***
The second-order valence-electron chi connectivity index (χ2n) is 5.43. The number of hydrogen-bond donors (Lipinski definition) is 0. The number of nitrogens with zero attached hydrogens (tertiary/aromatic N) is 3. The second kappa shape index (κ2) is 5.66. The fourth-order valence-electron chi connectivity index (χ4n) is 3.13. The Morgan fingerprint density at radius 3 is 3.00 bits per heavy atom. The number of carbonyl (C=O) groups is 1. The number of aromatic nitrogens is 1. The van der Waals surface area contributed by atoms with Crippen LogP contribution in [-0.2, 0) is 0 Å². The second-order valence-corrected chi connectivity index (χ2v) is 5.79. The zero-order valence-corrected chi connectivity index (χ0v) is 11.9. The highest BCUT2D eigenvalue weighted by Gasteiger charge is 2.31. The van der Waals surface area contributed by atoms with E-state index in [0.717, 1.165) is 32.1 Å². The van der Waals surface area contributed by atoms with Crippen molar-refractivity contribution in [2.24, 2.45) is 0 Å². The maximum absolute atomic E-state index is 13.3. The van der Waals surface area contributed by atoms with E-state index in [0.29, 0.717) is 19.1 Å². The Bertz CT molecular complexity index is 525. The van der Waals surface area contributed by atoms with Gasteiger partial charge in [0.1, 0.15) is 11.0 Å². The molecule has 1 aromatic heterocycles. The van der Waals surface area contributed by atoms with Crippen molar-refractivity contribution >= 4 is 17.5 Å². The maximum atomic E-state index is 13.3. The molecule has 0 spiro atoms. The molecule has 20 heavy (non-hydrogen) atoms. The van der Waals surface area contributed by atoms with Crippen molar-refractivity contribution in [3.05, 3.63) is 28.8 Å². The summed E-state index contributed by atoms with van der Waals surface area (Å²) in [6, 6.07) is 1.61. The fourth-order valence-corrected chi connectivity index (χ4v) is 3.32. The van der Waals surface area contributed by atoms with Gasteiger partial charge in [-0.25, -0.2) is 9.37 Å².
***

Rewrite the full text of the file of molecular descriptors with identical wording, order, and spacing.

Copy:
The second-order valence-electron chi connectivity index (χ2n) is 5.43. The number of hydrogen-bond donors (Lipinski definition) is 0. The number of nitrogens with zero attached hydrogens (tertiary/aromatic N) is 3. The second kappa shape index (κ2) is 5.66. The fourth-order valence-electron chi connectivity index (χ4n) is 3.13. The Morgan fingerprint density at radius 3 is 3.00 bits per heavy atom. The number of carbonyl (C=O) groups is 1. The number of aromatic nitrogens is 1. The van der Waals surface area contributed by atoms with Crippen LogP contribution in [-0.2, 0) is 0 Å². The second-order valence-corrected chi connectivity index (χ2v) is 5.79. The zero-order valence-corrected chi connectivity index (χ0v) is 11.9. The highest BCUT2D eigenvalue weighted by Gasteiger charge is 2.31. The van der Waals surface area contributed by atoms with E-state index in [0.717, 1.165) is 32.1 Å². The van der Waals surface area contributed by atoms with Crippen molar-refractivity contribution in [2.24, 2.45) is 0 Å². The maximum absolute atomic E-state index is 13.3. The van der Waals surface area contributed by atoms with E-state index in [0.29, 0.717) is 19.1 Å². The Bertz CT molecular complexity index is 525. The van der Waals surface area contributed by atoms with Gasteiger partial charge in [0.1, 0.15) is 11.0 Å². The molecule has 1 aromatic heterocycles. The van der Waals surface area contributed by atoms with Crippen molar-refractivity contribution >= 4 is 17.5 Å². The maximum atomic E-state index is 13.3. The molecule has 0 spiro atoms. The molecule has 20 heavy (non-hydrogen) atoms. The van der Waals surface area contributed by atoms with Crippen molar-refractivity contribution in [3.05, 3.63) is 28.8 Å². The summed E-state index contributed by atoms with van der Waals surface area (Å²) in [6, 6.07) is 1.61. The fourth-order valence-corrected chi connectivity index (χ4v) is 3.32. The van der Waals surface area contributed by atoms with Gasteiger partial charge in [-0.25, -0.2) is 9.37 Å².